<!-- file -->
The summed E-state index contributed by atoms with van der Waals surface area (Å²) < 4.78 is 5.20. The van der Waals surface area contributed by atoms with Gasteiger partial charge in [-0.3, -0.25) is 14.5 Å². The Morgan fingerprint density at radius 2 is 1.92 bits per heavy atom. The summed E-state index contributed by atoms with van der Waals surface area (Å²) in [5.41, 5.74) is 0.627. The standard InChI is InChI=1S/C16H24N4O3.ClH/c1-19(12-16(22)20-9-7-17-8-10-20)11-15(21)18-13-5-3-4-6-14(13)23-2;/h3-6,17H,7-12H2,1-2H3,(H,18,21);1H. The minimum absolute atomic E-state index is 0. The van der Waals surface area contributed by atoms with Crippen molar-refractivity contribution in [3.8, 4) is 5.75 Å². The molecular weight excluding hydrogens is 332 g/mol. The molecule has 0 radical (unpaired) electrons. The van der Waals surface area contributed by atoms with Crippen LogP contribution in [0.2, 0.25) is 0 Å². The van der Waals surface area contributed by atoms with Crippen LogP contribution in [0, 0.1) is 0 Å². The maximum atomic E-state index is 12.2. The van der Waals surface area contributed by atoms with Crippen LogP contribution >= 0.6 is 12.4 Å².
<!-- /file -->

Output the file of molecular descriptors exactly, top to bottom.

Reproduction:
The summed E-state index contributed by atoms with van der Waals surface area (Å²) < 4.78 is 5.20. The van der Waals surface area contributed by atoms with Gasteiger partial charge in [-0.3, -0.25) is 14.5 Å². The Morgan fingerprint density at radius 2 is 1.92 bits per heavy atom. The summed E-state index contributed by atoms with van der Waals surface area (Å²) in [5.41, 5.74) is 0.627. The standard InChI is InChI=1S/C16H24N4O3.ClH/c1-19(12-16(22)20-9-7-17-8-10-20)11-15(21)18-13-5-3-4-6-14(13)23-2;/h3-6,17H,7-12H2,1-2H3,(H,18,21);1H. The minimum absolute atomic E-state index is 0. The van der Waals surface area contributed by atoms with Crippen molar-refractivity contribution in [3.8, 4) is 5.75 Å². The molecular weight excluding hydrogens is 332 g/mol. The molecule has 0 radical (unpaired) electrons. The van der Waals surface area contributed by atoms with Crippen LogP contribution in [0.2, 0.25) is 0 Å². The van der Waals surface area contributed by atoms with Crippen LogP contribution in [0, 0.1) is 0 Å². The maximum atomic E-state index is 12.2. The van der Waals surface area contributed by atoms with Crippen LogP contribution >= 0.6 is 12.4 Å².